Friday, September 17th, 2010

The Genius Of Joaquin Phoenix And Casey Affleck

He sure is!The revelation by director Casey Affleck that his documentary I'm Still Here, which purportedly chronicles the mental breakdown of actor Joaquin Phoenix, is in fact a piece of "performance art," has been met with both outrage and ill-humored dismissal. The poorly-reviewed film, detractors note, was viewed with skepticism and incredulity from the very beginning. That Affleck is only making this admission now, when the full scale of the disaster that the movie has wreaked on Phoenix's career has become apparent, is a cause for deep cynicism and mockery. But should it be?

Leaving aside the widely acknowledged fact that the project was so obviously a hoax from its outset-that this was such a lame and amateur attempt that even small children could see its sorry duplicity and desperate emptiness-let's pretend that Phoenix and Affleck weren't so incredibly incompetent. All great work requires risk, and that is indeed something that Phoenix and Affleck took, even if they were remarkably maladroit in the execution. The mystery of why something works vs. why something fails is the eternal conundrum of the artist. We use the word "formulaic" to describe something tired and predictable, but it also underscores the point that there is no formula for success. If there were, people would use it every time. The fact that Affleck and Phoenix's failure could also be described as "tired and predictable" shows how difficult it is to construct something lasting and believable, particularly when that construction is conducted with the laughable level of effort that Phoenix and Affleck put into it.

Don't we want our artists' reach to exceed their grasp? Wouldn't we rather be given the gift of something timeless that results from a willingness to fall on one's face rather than a strict adherence to playing it safe? The greatest moments in film, theater, literature-any of the arts, really-come from those who were prepared to face the scorn and derision of the crowd because somewhere deep within they had a vision that they were willing to see through to completion. They believed when no one else did. That some of these visions are juvenile and worthless ideas on the world-historical scale of failure that Affleck and Phoenix ushered forth only makes the successes shine that much more brightly. For every purely realized work of genius like Citizen Kane you need to suffer through twenty such epic disasters like I'm Still Here (although the scope of the latter's shocking awfulness is indeed difficult to top).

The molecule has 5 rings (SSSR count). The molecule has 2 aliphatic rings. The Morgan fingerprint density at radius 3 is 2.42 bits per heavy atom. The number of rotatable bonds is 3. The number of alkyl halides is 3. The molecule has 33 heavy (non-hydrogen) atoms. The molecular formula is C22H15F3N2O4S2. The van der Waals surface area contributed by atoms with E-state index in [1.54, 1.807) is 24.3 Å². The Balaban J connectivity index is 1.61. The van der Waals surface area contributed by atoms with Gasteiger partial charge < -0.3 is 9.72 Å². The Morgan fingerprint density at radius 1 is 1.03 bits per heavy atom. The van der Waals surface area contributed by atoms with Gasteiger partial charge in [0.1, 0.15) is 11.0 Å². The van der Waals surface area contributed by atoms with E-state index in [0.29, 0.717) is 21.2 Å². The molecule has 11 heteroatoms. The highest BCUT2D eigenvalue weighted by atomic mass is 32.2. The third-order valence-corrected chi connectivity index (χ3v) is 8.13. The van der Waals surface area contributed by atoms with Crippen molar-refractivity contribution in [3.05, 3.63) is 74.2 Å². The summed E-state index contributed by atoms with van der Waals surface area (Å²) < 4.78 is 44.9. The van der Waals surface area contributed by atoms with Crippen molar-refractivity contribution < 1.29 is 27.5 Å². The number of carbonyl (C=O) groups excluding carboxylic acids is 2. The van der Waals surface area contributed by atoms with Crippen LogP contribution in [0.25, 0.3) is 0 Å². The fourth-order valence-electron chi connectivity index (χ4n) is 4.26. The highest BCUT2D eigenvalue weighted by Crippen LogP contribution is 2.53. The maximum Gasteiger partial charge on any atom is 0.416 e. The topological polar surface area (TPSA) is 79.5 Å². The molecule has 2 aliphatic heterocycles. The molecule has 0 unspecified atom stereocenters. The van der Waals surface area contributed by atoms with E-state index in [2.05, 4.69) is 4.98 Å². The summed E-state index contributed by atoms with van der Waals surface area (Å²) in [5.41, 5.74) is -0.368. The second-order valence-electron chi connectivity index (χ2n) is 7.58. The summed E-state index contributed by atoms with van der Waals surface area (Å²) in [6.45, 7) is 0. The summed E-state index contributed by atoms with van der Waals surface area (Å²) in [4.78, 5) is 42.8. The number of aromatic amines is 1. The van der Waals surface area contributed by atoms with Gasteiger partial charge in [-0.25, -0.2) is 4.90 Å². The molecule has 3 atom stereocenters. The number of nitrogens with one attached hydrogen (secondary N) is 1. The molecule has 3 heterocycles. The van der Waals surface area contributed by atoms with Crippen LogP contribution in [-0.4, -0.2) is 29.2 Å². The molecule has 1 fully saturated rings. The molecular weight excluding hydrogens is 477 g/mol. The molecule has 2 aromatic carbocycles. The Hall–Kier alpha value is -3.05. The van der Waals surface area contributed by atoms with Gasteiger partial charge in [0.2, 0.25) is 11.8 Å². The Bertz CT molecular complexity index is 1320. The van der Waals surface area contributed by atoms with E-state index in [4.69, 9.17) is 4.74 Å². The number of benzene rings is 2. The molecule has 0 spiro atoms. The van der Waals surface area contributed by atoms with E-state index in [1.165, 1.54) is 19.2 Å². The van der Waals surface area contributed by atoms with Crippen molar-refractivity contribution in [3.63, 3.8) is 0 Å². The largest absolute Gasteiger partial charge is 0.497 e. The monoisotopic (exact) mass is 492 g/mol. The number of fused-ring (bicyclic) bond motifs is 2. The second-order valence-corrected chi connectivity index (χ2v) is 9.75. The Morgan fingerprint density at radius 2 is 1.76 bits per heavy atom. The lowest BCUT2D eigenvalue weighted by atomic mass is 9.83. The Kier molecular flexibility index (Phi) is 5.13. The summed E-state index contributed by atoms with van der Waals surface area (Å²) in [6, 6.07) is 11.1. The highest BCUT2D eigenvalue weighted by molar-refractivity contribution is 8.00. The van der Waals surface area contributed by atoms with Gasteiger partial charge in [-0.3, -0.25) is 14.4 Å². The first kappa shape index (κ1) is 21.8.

It's not pretty, but great art rarely is. If we want our leading lights to keep providing us with moments of sheer electricity we need to also allow them the room to fail. I'm Still Here, for all the critical, commercial and existential hatred it has deservedly received, is an important work for that very reason: we need abysmal catastrophes like it to help us recognize what is really worthwhile. In many ways you could say that Phoenix and Affleck are some of the most important artists of their age because they have shown us just how difficult it is to pull something off, especially if you have no talent for the type of creation you are attempting in the first place. They deserve to be recognized as such.

32 Comments / Post A Comment

deepomega (#1,720)

Any film project which leads to posters with type that fucking badass deserves a pass and a thumbs up.

Speedy Gray (#6,451)


This movie is clearly a mean-spirited joke of a failure, and I can't believe anyone ever speculated otherwise. I kind of still want to see it, though.

Did you ever hear of Harmony Korine?

Crantastical (#4,127)

I still picture that kid from Gummo sometimes, sitting in a filthy bathtub and eating spaghetti. What do you think ever happened to him?

KarenUhOh (#19)

Jacob Soloman. In as daring and deadly a career-killing performance as you'll ever see.

And still acting, it seems:

The bathtub spaghetti scene remains as off-putting and nightmarish as any sliced eyeball in celluloid.

KarenUhOh (#19)

Whatever. These hacks can still cash checks.

Wake me when Andy Kaufman stars in Heaven's Gate II.

C_Webb (#855)

If we respect this, do we have to respect James Franco? Because I really don't think I can do that.

gregorg (#30)

I think we need someone [Slate?] to lay out the timeline of the Franco and Phoenix/Affleck projects. They could end up being the dueling banjos of the TMZ generation.

HiredGoons (#603)


SeaBassTian (#281)

The surreal nature of that last season of Roseanne is starting to make sense now, thanks to this post!

David (#192)